Miles is the glue that holds the entire book together. He’s the only one with any kind of moral compass even if it doesn’t exactly point true north. He’s the victim of his brother’s bullying, of Sadie’s twisted games, and of the typical, if redundant, high school bullies. For me, his story was the most interesting. Miles is sickly – he has food allergies, he has seizures, no one really knows exactly what’s wrong with him. He has severe anxiety. When he was younger Miles was in and out of the hospital so often that his mother was actually arrested and accused of abuse and Munchausen by Proxy. He also has visions of the future that always come true and always end in death. It’s one of these visions that is the catalyst for this story.

Unlike Kuehn’s last novel, Complicit, there are few actual twists. All throughout the book there are threads tying everything together and it’s almost like a loom. You see one small piece that looks like nothing, and when you reach the end of that book – that is, take a few steps backward – you can see how each string is part of a whole. I was surprised by how it all unfolded. I didn’t know where this was going to go as a good amount of this book was all about character. The biggest surprise, I think, was how Sadie’s character changed by the last page. I thought she would be the last one to show growth, but in the end, I think I could have even liked her. The only thing I felt was really lacking was an epilogue.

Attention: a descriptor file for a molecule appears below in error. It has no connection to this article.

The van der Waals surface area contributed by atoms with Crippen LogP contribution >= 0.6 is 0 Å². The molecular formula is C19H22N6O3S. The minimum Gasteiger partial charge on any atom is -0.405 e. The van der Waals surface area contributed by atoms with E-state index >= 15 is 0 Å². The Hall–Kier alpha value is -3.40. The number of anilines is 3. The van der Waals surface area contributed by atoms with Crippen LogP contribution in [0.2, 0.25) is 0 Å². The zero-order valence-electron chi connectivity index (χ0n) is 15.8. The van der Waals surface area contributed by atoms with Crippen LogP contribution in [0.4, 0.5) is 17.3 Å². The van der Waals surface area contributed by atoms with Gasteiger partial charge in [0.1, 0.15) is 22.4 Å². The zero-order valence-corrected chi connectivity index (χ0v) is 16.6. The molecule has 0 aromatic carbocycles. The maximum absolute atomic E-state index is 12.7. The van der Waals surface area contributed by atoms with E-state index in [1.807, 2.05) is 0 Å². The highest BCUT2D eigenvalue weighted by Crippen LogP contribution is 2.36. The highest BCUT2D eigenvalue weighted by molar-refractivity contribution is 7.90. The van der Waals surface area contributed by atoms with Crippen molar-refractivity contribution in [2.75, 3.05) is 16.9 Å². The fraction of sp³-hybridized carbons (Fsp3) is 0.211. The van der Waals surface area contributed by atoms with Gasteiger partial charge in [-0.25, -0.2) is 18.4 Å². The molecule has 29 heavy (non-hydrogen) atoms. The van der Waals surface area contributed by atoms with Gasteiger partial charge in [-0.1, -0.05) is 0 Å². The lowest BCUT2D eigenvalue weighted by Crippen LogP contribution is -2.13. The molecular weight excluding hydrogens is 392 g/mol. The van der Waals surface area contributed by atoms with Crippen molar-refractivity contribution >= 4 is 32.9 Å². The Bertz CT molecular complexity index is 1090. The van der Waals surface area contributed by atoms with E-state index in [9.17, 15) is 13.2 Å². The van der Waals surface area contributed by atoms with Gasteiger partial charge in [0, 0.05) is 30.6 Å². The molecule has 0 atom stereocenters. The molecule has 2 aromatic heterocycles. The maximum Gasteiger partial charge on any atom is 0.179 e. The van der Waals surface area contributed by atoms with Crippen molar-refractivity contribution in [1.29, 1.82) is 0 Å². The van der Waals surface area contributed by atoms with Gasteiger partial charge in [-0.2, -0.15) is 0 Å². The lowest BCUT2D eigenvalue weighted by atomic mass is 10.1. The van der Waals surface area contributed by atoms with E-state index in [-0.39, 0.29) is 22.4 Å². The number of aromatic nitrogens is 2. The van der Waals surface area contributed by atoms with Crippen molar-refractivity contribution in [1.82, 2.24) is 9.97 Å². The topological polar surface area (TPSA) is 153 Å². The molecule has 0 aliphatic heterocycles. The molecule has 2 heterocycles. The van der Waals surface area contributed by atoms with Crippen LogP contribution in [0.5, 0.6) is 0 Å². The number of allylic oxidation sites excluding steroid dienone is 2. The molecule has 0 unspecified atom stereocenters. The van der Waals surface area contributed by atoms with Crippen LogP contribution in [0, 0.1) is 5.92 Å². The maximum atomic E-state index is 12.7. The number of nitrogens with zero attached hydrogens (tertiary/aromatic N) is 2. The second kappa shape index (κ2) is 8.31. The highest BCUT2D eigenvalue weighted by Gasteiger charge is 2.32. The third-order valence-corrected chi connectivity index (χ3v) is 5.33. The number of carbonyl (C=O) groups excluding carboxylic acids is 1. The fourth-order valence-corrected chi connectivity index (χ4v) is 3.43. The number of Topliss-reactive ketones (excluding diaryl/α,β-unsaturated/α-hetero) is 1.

I don’t really know how to get my feelings across. Because this book is good. It’s simply good. It’s well written; Sadie’s voice in particular is engaging; it’s fast paced and perfectly timed. It’s all these things a thriller should be including surprising and intense and it has that pulling-you-to-the-edge-of-your-seat factor. When you turn the last page you won’t know what the fuck hit you. You’ll probably dislike most of the people in the book; you’ll find it hard to get past a lot of the things they do. But if you stick with it, like I did, you will be rewarded. I promise.

My thoughts are, clearly, all over the place on Delicate Monsters. Going in without reading the synopsis meant I was going in with no defense, no weapons to fight off the tirade of depravity in this book. But even if I had an idea about what this story is, I don’t think I would have fared any better. This book is challenging and engrossing. It’s hard to read – probably the toughest reading experience I’ve ever had to be honest. It’s hard to recommend this, but know that you need a strong stomach but the payoff is mind-blowing.

Tags: , , , ,

3 responses to “Book Review: Delicate Monsters

Leave a Reply

CommentLuv badge